Release date: 5th October 2016/Watch the trailer here
The novel The Girl on the Train by British author Paula Hawkins was hailed by many as ‘the next Gone Girl’, spending thirteen weeks at the top of The New York Times bestseller list and having sold an estimated eleven million copies worldwide. For those that haven’t read it, it’s a psychological thriller told from the perspective of three women: Rachel, an alcoholic; Anna, the new wife of Rachel’s ex-husband; and Megan, a young woman that Rachel has never met, but watches every day from the window of a train. One day, Megan goes missing. On the night of her disappearance, Rachel drank to the point of blacking out, and cannot remember what happened – only that she was in the exact location where Megan was last seen.
It was inevitable – particularly with the success of Gone Girl before it – that a film adaptation would follow, and the film, directed by Tate Taylor (The Help) follows the plot of the novel almost exactly – the only key difference being that, despite London-born Emily Blunt playing Rachel, the film is set in New York City, as opposed to the novel’s London location. However, in spite of the film staying faithful to its source material (and understandably so, it is a good book), the plot fails to grab its audience on screen as successfully as it did on paper.
It’s difficult to ascertain what it is about The Girl on the Train that doesn’t quite work, particularly with such an impressive cast to bring Hawkins’ characters to life. Blunt is joined by Haley Bennett as Megan, Rebecca Ferguson as Anna, Justin Theroux as Rachel’s ex, Tom, and Luke Evans as Megan’s husband Scott – Edgar Ramírez, Laura Prepon, Allison Janney and Lisa Kudrow also make up the supporting cast, although it feels like most of them are running on autopilot. It is Blunt who does an excellent job as the troubled Rachel, make-up smudged and slurring her words, obsessing over a married couple that she’s never met and struggling to feel remorse for the things that she’s told she did when she was too drunk to remember.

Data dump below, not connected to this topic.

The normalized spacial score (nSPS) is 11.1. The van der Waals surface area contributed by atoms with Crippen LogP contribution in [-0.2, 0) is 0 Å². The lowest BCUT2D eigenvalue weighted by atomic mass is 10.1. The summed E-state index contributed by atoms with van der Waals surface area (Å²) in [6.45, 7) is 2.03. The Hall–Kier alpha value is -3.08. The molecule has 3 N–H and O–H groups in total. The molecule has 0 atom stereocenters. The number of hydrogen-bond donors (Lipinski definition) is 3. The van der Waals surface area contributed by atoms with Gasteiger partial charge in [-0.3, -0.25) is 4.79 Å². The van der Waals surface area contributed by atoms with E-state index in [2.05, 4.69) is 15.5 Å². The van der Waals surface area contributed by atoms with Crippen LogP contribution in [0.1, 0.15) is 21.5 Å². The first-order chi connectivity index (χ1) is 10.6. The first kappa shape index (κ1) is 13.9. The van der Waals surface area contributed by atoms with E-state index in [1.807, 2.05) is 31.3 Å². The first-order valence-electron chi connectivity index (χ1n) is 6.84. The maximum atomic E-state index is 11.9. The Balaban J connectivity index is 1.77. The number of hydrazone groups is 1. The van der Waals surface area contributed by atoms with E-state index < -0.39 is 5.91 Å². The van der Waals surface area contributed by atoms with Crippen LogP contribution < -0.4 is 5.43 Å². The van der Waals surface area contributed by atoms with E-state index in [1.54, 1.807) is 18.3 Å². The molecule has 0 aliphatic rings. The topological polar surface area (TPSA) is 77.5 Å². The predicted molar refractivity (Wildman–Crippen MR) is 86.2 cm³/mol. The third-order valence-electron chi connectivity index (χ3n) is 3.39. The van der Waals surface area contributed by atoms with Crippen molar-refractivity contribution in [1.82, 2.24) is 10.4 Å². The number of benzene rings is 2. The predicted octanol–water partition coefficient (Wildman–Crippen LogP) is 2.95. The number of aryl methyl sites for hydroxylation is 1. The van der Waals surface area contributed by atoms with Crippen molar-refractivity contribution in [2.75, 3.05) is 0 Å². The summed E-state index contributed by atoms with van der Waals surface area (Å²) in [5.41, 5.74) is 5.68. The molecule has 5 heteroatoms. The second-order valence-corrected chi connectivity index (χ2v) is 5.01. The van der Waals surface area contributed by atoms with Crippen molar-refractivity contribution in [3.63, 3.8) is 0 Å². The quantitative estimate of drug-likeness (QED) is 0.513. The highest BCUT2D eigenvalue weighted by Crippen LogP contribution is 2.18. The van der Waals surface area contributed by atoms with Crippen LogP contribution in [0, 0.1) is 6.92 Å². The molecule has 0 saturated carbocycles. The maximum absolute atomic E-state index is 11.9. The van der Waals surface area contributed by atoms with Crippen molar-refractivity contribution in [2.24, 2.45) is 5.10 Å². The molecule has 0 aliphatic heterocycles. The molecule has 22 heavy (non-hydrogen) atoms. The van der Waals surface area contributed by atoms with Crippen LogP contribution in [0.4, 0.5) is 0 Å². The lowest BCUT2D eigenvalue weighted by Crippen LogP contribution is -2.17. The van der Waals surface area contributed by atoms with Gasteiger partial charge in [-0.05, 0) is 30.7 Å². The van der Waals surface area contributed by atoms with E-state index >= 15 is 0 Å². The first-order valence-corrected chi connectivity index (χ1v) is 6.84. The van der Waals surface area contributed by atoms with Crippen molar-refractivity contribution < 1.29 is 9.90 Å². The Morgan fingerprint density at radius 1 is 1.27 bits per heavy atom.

Without physical chapters separating them, however, The Girl on the Train’s attempts to handle the three narrators of the novel become muddled, interspersed with numerous flashbacks and shifts in perspective, until they finally all come together in a melodramatic finale that even someone who hadn’t read the book would be able to see coming from a mile off. Rather than something dark and chilling, The Girl on the Train just feels hopelessly bleak and, despite its best efforts, it never succeeds in shocking its audience as much as it continuously attempts to. If the novel was like a crumpled-up sheet of paper, the film is that same piece of paper but now flattened and lifeless, all of the creases that once made it interesting smoothed out.
The Girl on the Train isn’t bad – but it isn’t as good as it could have been.